Shop Filters

By now you have some idea that dust can be irritating for health-related reasons. You can reduce dusty air considerably by using what is called a whole shop filter. This is a homemade item that any woodworker can build and doesn’t take too much hard work to get great results. Most of the tools and items you need can be purchased at the local Home Depot or hardware store.

The main item you want to look for is a standard ventilation fan. There are many DIY tutorials that you can find on the internet, but some of the best ideas are coming from Pinterest. These downloadable DIY guides give you many options for reducing wood and workshop dust from lingering in the air. To clean the filters, you and usually shake them off outside use a pressure washer to spray out the dust that builds up over time.

While this is only effective if you use a very strong ventilation fan, choose a fan that has multiple speeds for the amount of dust that is getting blown around. Alternatively, you can also go bigger by using a rug or floor blower. The fan blade drum can be reversed so that it sucks air rather than blowing air. This will be more effective if you want your woodshop to have any kind of particles sucked into a whole shop filter.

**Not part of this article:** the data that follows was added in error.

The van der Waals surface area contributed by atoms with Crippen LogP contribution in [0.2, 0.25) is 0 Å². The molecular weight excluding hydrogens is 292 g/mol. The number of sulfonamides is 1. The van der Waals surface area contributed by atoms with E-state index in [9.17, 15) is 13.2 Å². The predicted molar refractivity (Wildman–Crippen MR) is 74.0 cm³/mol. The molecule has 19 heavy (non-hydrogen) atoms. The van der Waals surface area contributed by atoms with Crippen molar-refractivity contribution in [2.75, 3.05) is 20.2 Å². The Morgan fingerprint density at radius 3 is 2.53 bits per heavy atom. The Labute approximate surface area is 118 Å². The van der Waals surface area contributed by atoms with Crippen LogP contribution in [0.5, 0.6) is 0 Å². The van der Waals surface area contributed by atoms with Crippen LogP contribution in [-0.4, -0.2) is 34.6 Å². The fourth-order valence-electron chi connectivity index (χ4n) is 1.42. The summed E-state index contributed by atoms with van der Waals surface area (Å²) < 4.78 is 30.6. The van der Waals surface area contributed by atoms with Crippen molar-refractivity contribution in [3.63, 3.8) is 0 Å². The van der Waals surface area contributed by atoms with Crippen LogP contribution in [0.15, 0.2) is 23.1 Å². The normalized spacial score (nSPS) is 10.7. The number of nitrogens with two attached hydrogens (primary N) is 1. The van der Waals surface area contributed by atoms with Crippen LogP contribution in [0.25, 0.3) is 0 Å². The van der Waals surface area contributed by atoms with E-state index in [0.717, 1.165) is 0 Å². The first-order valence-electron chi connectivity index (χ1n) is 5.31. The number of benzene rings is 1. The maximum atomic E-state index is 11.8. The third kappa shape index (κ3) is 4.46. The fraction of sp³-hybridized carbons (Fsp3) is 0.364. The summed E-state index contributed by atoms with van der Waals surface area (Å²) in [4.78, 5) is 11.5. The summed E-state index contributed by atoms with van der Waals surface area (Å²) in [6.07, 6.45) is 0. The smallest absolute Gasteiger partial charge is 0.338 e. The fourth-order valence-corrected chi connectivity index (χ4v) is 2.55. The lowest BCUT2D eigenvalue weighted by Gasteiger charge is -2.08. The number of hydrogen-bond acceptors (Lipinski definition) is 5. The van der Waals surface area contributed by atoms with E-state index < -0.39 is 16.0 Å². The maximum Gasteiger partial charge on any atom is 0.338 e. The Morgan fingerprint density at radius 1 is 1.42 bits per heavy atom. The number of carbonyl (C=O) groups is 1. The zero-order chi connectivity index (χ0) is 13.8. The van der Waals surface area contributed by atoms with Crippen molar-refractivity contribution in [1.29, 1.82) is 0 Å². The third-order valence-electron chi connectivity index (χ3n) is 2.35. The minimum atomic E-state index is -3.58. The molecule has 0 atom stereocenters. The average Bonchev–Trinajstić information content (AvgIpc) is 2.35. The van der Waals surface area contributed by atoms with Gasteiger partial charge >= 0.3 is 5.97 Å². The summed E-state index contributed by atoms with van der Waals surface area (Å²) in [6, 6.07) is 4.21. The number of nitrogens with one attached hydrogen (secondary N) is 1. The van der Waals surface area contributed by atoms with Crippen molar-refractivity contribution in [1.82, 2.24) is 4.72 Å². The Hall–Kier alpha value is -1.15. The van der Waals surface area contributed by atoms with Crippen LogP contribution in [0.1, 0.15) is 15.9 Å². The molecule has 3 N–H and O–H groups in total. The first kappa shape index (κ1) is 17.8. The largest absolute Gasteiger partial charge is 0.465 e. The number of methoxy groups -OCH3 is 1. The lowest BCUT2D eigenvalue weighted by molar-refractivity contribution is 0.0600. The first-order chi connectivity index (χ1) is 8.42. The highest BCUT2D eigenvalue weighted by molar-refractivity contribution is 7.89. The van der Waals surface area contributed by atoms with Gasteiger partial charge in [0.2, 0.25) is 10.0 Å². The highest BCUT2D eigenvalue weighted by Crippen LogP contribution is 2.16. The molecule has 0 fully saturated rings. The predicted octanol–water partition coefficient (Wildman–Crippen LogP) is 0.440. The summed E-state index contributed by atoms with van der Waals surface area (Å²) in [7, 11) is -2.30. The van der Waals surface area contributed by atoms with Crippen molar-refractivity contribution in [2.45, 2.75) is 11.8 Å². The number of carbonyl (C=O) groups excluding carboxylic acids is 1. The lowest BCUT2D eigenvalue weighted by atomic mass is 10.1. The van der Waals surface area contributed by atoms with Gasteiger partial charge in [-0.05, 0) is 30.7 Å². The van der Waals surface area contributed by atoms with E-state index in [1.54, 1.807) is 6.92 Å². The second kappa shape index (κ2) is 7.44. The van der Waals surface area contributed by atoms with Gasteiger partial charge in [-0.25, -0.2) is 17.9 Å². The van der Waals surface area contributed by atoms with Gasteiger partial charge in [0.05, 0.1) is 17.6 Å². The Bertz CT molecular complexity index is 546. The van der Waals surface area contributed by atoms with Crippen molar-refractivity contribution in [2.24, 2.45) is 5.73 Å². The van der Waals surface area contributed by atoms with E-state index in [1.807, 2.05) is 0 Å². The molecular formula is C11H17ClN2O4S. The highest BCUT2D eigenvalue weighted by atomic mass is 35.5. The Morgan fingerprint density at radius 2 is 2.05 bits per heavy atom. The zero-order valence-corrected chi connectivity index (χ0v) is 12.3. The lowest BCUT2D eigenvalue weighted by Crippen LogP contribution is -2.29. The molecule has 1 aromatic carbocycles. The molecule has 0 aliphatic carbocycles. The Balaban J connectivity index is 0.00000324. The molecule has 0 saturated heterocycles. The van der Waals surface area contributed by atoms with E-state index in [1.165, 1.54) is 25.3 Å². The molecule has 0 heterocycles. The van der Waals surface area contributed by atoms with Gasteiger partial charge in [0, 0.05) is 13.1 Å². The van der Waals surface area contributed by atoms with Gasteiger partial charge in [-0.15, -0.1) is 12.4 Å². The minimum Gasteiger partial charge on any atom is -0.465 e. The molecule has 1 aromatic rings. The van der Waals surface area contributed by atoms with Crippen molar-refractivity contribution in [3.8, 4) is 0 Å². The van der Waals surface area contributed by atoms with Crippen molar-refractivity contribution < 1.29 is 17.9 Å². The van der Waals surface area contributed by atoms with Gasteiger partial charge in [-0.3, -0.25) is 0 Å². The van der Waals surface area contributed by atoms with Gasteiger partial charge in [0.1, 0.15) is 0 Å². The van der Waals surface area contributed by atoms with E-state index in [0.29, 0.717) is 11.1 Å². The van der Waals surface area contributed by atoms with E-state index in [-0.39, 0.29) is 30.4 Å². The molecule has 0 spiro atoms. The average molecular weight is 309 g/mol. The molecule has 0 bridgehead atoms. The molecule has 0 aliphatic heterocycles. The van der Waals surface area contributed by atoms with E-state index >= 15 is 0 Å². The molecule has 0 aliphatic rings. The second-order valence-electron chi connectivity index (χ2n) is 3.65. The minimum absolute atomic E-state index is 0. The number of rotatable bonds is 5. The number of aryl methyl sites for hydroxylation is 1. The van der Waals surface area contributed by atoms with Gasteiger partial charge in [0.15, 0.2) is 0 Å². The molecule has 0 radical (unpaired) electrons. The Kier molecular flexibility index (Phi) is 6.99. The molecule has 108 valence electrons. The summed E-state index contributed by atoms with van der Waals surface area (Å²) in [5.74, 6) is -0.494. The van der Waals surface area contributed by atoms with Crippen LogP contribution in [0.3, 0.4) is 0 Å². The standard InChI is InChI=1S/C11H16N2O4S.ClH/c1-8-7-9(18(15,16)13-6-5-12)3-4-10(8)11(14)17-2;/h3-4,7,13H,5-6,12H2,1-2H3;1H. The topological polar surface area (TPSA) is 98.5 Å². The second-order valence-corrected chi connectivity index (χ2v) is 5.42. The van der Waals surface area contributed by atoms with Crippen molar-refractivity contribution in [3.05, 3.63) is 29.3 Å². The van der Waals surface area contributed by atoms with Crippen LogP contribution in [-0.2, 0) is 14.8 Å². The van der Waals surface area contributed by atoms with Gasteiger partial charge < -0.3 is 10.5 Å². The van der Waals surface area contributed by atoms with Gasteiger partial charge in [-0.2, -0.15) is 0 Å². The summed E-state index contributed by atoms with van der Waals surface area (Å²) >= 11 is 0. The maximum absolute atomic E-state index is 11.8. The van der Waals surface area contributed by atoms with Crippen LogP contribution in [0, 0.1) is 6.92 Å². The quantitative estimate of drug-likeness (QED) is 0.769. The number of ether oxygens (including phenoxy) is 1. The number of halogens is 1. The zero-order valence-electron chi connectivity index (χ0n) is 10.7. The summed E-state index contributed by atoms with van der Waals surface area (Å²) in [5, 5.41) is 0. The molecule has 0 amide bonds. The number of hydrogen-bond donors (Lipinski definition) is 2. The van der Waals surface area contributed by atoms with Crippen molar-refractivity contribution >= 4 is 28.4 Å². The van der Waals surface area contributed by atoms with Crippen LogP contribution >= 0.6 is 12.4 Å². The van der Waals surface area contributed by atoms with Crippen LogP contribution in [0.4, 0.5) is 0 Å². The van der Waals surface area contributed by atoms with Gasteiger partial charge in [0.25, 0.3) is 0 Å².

Adding a vacuum onto select tools such as reciprocating saws, table saws, and other power tools will allow a standard shop vacuum to suck up heavier dust and debris so that it’s not in the way on your workbench or tabletop.

How to clean dust out of your nose